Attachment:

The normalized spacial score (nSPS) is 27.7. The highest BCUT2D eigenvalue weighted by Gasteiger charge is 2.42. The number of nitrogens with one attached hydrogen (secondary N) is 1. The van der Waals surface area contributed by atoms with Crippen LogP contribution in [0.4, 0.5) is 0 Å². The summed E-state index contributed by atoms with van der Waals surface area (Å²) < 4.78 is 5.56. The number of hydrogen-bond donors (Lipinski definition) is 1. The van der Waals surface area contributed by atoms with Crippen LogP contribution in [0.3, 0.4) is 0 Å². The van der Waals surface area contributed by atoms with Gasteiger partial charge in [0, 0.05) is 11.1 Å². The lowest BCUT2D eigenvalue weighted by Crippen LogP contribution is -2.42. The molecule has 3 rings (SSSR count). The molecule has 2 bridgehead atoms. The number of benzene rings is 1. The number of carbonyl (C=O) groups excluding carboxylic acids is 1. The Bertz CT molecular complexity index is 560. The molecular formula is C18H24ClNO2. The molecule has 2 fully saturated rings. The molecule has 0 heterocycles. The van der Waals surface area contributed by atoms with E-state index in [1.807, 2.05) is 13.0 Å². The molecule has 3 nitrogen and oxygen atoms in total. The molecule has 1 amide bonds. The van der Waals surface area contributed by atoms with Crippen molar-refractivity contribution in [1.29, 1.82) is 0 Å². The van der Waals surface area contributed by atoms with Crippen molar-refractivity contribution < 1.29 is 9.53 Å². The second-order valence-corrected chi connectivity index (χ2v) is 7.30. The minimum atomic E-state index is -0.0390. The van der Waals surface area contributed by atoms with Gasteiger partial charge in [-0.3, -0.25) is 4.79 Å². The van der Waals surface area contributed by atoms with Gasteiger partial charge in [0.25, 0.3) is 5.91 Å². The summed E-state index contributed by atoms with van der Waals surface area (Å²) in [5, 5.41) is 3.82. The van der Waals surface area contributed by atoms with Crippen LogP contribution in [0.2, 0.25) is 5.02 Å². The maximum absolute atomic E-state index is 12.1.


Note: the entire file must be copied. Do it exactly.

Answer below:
The normalized spacial score (nSPS) is 27.7. The highest BCUT2D eigenvalue weighted by Gasteiger charge is 2.42. The number of nitrogens with one attached hydrogen (secondary N) is 1. The van der Waals surface area contributed by atoms with Crippen LogP contribution in [0.4, 0.5) is 0 Å². The summed E-state index contributed by atoms with van der Waals surface area (Å²) < 4.78 is 5.56. The number of hydrogen-bond donors (Lipinski definition) is 1. The van der Waals surface area contributed by atoms with Crippen LogP contribution in [0.3, 0.4) is 0 Å². The van der Waals surface area contributed by atoms with Gasteiger partial charge in [0, 0.05) is 11.1 Å². The lowest BCUT2D eigenvalue weighted by Crippen LogP contribution is -2.42. The molecule has 3 rings (SSSR count). The molecule has 2 bridgehead atoms. The number of benzene rings is 1. The number of carbonyl (C=O) groups excluding carboxylic acids is 1. The Bertz CT molecular complexity index is 560. The molecular formula is C18H24ClNO2. The molecule has 2 fully saturated rings. The molecule has 0 heterocycles. The van der Waals surface area contributed by atoms with E-state index in [1.807, 2.05) is 13.0 Å². The molecule has 3 nitrogen and oxygen atoms in total. The molecule has 1 amide bonds. The van der Waals surface area contributed by atoms with Crippen molar-refractivity contribution in [1.29, 1.82) is 0 Å². The van der Waals surface area contributed by atoms with Crippen molar-refractivity contribution < 1.29 is 9.53 Å². The second-order valence-corrected chi connectivity index (χ2v) is 7.30. The minimum atomic E-state index is -0.0390. The van der Waals surface area contributed by atoms with Gasteiger partial charge in [-0.3, -0.25) is 4.79 Å². The van der Waals surface area contributed by atoms with Gasteiger partial charge in [0.25, 0.3) is 5.91 Å². The summed E-state index contributed by atoms with van der Waals surface area (Å²) in [5, 5.41) is 3.82. The van der Waals surface area contributed by atoms with Crippen LogP contribution in [0.2, 0.25) is 5.02 Å². The maximum absolute atomic E-state index is 12.1.